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Genetics. 2007 Apr; 175(4): 2039–2042.
PMCID: PMC1855111

The Sex-Determining Locus in the Tiger Pufferfish, Takifugu rubripes


The tiger pufferfish (fugu), Takifugu rubripes, is a model fish that has had its genome entirely sequenced. By performing genomewide linkage analyses, we show that the sex of fugu is determined by a single chromosomal region on linkage group 19 in an XX–XY system.

ALTHOUGH the existence of female and male sexes in vertebrates is a conserved phenomenon, there is considerable diversity in the mechanisms that control this choice, either by environmental or genetic factors. Even in the case of animals where sex is determined by the genome, the primary sex-determining gene(s) is not conserved in divergent species (Capel 2000). DMY/dmrt1bY and SRY have been identified as the primary sex-determining genes in the medaka (Oryzias latipes) and in most mammals, respectively (Matsuda et al. 2002). Apart from these cases, the molecular nature of the primary sex-determining gene(s) in the remainder of the vertebrates remains unknown (Schartl 2004).

Teleost fish are an attractive group of organisms with which to study the evolution and mechanisms of sex determination systems. This is because this group of organisms includes different types of sexuality—from hermaphroidism to gonochorism and from environmental to genetic sex determination (Schartl 2004). The tiger pufferfish (fugu), Takifugu rubripes, is a model species of fish that has had its genome entirely sequenced (Aparicio et al. 2002). Since extensive searches in the fugu genome sequence suggested the absence of the previously known sex-determining genes mammalian SRY and medaka DMY (Koopman et al. 2004; Schartl 2004), it follows that the fugu may provide an ideal resource to use in the search for a novel sex-determining gene. However, even the mode of sex determination is poorly understood in this fish and other closely related species. In this article, we characterize the genetic basis of sex determination in fugu.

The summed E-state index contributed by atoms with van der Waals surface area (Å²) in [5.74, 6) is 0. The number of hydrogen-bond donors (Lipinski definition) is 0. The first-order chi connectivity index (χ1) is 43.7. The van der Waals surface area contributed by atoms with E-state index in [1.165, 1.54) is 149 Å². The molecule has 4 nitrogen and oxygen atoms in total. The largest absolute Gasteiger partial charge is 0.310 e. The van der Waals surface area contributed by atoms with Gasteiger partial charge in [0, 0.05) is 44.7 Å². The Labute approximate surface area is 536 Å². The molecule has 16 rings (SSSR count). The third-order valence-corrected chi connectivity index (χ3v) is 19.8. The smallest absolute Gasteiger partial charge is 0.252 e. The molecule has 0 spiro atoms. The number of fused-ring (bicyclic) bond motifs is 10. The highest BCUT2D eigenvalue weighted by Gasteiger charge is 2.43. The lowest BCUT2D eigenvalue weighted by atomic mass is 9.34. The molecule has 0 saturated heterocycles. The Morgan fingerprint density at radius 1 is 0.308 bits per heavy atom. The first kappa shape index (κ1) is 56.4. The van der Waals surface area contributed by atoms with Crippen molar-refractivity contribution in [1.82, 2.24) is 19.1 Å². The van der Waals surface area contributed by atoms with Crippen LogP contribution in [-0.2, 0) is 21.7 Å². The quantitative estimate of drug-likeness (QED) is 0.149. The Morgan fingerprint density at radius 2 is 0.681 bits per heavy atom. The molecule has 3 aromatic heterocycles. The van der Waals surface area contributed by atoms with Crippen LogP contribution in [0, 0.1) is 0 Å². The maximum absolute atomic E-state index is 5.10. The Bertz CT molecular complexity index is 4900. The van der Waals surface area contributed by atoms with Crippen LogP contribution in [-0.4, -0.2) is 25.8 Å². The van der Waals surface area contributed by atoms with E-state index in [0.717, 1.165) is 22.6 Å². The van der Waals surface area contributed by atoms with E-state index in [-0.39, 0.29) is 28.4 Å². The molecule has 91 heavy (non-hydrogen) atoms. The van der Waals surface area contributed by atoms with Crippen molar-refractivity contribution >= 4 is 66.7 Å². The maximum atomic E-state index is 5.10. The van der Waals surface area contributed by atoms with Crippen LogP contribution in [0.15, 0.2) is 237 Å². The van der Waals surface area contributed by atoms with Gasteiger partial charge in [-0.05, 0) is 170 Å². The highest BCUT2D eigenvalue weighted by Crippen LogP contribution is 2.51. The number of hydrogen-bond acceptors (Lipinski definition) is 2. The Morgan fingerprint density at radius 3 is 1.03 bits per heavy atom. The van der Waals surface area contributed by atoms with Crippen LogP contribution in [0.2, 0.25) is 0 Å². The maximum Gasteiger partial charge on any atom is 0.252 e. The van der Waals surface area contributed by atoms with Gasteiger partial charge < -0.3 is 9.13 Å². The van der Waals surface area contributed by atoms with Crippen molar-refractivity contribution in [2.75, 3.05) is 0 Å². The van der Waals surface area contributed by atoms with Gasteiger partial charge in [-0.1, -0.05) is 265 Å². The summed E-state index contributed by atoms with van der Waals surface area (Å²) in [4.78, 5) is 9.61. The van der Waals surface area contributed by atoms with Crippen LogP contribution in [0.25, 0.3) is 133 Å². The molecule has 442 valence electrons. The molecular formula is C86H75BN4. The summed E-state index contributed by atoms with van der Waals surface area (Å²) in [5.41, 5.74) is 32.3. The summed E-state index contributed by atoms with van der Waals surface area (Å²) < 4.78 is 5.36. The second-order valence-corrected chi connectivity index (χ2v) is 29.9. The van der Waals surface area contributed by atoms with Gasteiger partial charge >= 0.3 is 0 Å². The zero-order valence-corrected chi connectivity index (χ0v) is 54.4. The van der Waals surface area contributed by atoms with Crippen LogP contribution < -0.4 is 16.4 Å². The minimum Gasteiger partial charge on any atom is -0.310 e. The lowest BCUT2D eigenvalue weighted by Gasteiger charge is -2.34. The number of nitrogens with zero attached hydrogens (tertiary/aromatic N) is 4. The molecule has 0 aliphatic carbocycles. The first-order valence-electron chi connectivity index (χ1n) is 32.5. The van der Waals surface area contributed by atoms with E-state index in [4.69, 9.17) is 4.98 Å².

To investigate whether the choice of developing testicular or ovarian tissues in the fugu is determined by genetic or environmental factors, we analyzed the progeny produced from two independent genetic crosses by taking advantage of a linkage map previously constructed by our laboratory (Kai et al. 2005). To accelerate the search for sex-linked markers, we chose several markers from 22 linkage groups (LGs) and genotyped 15 progeny of each sex from each family. We found that the marker f120 on LG19 cosegregated with phenotypic sex (Figure 1).

Figure 1.
Male and female meiotic maps of fugu LG19. The markers f2006, f542-2, and SDY (the locus determining male sex phenotype) showed no recombination. Genetic maps were generated using 75 males and 55 females from family 1. Allelic bridges are indicated by ...

The fugu linkage map reported previously contained only five markers anchoring four scaffolds on LG19 (Kai et al. 2005). When analyzing model organisms in which almost the complete genome sequence is available, the candidate region for markers on a particular chromosome can be selected by referring to the genome sequence data. However, this approach currently remains limited for fugu because of the fragmented nature of the draft genome sequence (Aparicio et al. 2002). In contrast, the draft genome sequence of Tetraodon nigroviridis, another model fish, is less fragmented than that of fugu (Ensembl version 36.1d). We therefore assessed whether it might be practical to use the syntenic conservation between the genome of fugu and that of Tetroadon to selectively enrich markers covering the whole range of the putative sex chromosome for fugu. We first compared the whole catalog of genes from these two species and selected fugu genes orthologous to Tetraodon genes on chromosome 11. Of 614 fugu genes identified in this search, 531 genes were contained in 10 major fugu scaffolds (Table 1). We then obtained microsatellite loci from these scaffolds and examined their linkage relationships. These analyses enabled us to anchor 11 fugu scaffolds spanning 10.9 Mb along LG19 and, thus, to establish a genomic tool for analyzing the sex chromosome of fugu (Table 1).